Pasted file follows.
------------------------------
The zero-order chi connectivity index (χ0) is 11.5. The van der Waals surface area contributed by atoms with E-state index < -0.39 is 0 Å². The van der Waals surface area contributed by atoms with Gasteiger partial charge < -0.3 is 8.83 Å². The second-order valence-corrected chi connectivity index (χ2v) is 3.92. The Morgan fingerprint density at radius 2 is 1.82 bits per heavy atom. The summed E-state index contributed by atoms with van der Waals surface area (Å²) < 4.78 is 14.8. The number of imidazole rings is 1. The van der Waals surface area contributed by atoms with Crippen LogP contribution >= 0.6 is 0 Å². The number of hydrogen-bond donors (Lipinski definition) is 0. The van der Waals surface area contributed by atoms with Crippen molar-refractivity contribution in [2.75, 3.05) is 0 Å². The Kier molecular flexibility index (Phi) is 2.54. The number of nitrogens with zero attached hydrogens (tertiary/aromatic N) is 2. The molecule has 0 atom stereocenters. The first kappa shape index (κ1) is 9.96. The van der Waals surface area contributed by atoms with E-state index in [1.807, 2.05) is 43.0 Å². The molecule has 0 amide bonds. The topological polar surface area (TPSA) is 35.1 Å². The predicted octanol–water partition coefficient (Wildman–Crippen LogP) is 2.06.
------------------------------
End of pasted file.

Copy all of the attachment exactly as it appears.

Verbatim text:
The zero-order chi connectivity index (χ0) is 11.5. The van der Waals surface area contributed by atoms with E-state index < -0.39 is 0 Å². The van der Waals surface area contributed by atoms with Gasteiger partial charge < -0.3 is 8.83 Å². The second-order valence-corrected chi connectivity index (χ2v) is 3.92. The Morgan fingerprint density at radius 2 is 1.82 bits per heavy atom. The summed E-state index contributed by atoms with van der Waals surface area (Å²) < 4.78 is 14.8. The number of imidazole rings is 1. The van der Waals surface area contributed by atoms with Crippen LogP contribution >= 0.6 is 0 Å². The number of hydrogen-bond donors (Lipinski definition) is 0. The van der Waals surface area contributed by atoms with Crippen molar-refractivity contribution in [2.75, 3.05) is 0 Å². The Kier molecular flexibility index (Phi) is 2.54. The number of nitrogens with zero attached hydrogens (tertiary/aromatic N) is 2. The molecule has 0 atom stereocenters. The first kappa shape index (κ1) is 9.96. The van der Waals surface area contributed by atoms with E-state index in [1.807, 2.05) is 43.0 Å². The molecule has 0 amide bonds. The topological polar surface area (TPSA) is 35.1 Å². The predicted octanol–water partition coefficient (Wildman–Crippen LogP) is 2.06.